All-Japan Band Association

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The All Japan Band Association (AJBA) is an organization that exists solely for the purpose of facilitating an enormous annual music competition among Japanese wind bands. This competition has largely promoted the concert band idiom (called buraban in Japanese), but in recent years AJBA has also included separate entries for marching band and smaller chamber music ensembles within its national competition.

The AJBA competition includes categories for elementary school, middle school, high school, university, company, and community bands. It is an extremely competitive three-tiered contest, with local, regional, and national levels of competition. In some categories - middle school for example - the school bands from the most competitive urban districts that manage to reach the national level of competition are statistically among the top 0.5% in all of Japan.

The renowned Tokyo Kosei Wind Orchestra is usually hired to make the definitive premier recordings of the required pieces commissioned each year for AJBA's enormous national competition. The final (national) stage of the competition is regularly held in Fumon Hall, an enormous auditorium located on the campus of the Rissho Kosei Kai religious organization in central Tokyo.

World's Largest Music Contest[edit]

The All Japan Band Association annual contest appears to be the world's largest music competition in terms of the number of active contestants,[1] with approximately 800,000 competing musicians in more than 14,000 bands.[2] The other largest music competitions in the world are the Eurovision and American Idol competitions in the field of pop music singing. While these do not exceed the AJBA competition in terms of the number of competitors, they may be larger in terms of the number of individual entrants, operating budgets, or fans (as these contests involve popular music, are marketed internationally, and enjoy a much higher global profile).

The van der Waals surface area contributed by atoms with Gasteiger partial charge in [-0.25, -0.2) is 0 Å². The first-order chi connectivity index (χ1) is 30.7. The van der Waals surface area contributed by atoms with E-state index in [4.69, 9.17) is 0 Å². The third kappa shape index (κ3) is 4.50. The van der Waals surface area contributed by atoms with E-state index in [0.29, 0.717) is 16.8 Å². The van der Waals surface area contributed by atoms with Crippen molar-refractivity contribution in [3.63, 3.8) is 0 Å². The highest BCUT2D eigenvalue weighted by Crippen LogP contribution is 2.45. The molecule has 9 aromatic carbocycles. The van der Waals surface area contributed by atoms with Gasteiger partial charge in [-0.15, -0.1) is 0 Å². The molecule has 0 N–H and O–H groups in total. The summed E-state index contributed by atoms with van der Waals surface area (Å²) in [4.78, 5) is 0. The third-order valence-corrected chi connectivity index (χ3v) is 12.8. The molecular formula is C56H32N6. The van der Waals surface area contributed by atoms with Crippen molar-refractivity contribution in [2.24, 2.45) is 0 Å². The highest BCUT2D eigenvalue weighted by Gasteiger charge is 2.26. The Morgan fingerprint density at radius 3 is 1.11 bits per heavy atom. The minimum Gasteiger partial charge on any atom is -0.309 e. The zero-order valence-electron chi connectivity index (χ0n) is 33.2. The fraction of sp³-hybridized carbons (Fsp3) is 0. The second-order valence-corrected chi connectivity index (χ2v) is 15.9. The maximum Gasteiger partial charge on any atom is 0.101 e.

AJBA Contest Divisions[edit]

The following chart displays a breakdown of competing wind bands in terms of region and category:

1 October 2007 statistics

Divisions Grade School Junior High School High School College/University Company Community Total by Region
Hokkaido 117 373 226 24 7 115 862
Tohoku 256 742 397 34 12 194 1,635
E.Kanto 221 1,026 525 29 12 227 2,040
W.Kanto 45 775 336 27 5 149 1,337
Tokyo 34 583 274 29 14 113 1,047
Hokuriku 23 210 119 16 2 69 439
Tokai 96 846 502 27 13 188 1,672
Kansai 62 934 531 47 11 337 1,925
Chukoku 76 538 295 39 6 111 1,065
Shikoku 17 254 126 10 2 54 463
Kyushu 132 774 450 44 14 222 1,636
National Totals 1,079 7,058 3,781 326 98 1,779 14,121

Since the average Japanese wind band has around 45 to 55 members, the total national figure probably exceeds 800,000 contestants on any given year, and according to the most recent figures (2007–2008) may even exceed 1 million.

See also[edit]


  1. ^ Hebert, D. G. (2008). Alchemy of Brass: Spirituality and Wind Music in Japan. In E. M. Richards & K. Tanosaki (Eds.), Music of Japan Today. Newcastle: Cambridge Scholars Publishing, pp.236-244.
  2. ^ Togashi, T. et al., (2007). Ichi on no nyu kon!. Tokyo: Kawade Shobo Shinsha.

Further reading[edit]